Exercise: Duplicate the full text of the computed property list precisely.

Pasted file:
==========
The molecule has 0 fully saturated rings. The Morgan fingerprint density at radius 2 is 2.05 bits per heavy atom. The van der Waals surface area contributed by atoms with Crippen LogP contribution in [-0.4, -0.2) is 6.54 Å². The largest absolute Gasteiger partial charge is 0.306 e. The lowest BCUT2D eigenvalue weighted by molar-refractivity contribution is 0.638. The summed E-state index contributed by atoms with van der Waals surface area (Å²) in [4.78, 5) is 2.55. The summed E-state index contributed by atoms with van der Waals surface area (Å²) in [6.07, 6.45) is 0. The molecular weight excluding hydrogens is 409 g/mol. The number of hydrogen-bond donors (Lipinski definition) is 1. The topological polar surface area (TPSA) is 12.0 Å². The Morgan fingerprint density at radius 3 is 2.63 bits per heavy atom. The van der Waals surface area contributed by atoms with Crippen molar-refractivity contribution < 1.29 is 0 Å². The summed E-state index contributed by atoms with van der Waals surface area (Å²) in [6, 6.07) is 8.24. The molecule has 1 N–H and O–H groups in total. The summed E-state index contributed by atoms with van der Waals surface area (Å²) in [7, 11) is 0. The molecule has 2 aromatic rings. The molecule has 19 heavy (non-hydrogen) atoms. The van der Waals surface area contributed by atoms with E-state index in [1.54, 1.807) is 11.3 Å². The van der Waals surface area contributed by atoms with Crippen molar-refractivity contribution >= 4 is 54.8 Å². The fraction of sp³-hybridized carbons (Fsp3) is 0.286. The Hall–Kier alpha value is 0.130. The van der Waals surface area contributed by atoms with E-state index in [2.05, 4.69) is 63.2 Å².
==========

The molecule has 0 fully saturated rings. The Morgan fingerprint density at radius 2 is 2.05 bits per heavy atom. The van der Waals surface area contributed by atoms with Crippen LogP contribution in [-0.4, -0.2) is 6.54 Å². The largest absolute Gasteiger partial charge is 0.306 e. The lowest BCUT2D eigenvalue weighted by molar-refractivity contribution is 0.638. The summed E-state index contributed by atoms with van der Waals surface area (Å²) in [4.78, 5) is 2.55. The summed E-state index contributed by atoms with van der Waals surface area (Å²) in [6.07, 6.45) is 0. The molecular weight excluding hydrogens is 409 g/mol. The number of hydrogen-bond donors (Lipinski definition) is 1. The topological polar surface area (TPSA) is 12.0 Å². The Morgan fingerprint density at radius 3 is 2.63 bits per heavy atom. The van der Waals surface area contributed by atoms with Crippen molar-refractivity contribution < 1.29 is 0 Å². The summed E-state index contributed by atoms with van der Waals surface area (Å²) in [6, 6.07) is 8.24. The molecule has 1 N–H and O–H groups in total. The summed E-state index contributed by atoms with van der Waals surface area (Å²) in [7, 11) is 0. The molecule has 2 aromatic rings. The molecule has 19 heavy (non-hydrogen) atoms. The van der Waals surface area contributed by atoms with E-state index in [1.54, 1.807) is 11.3 Å². The van der Waals surface area contributed by atoms with Crippen molar-refractivity contribution >= 4 is 54.8 Å². The fraction of sp³-hybridized carbons (Fsp3) is 0.286. The Hall–Kier alpha value is 0.130. The van der Waals surface area contributed by atoms with E-state index in [2.05, 4.69) is 63.2 Å².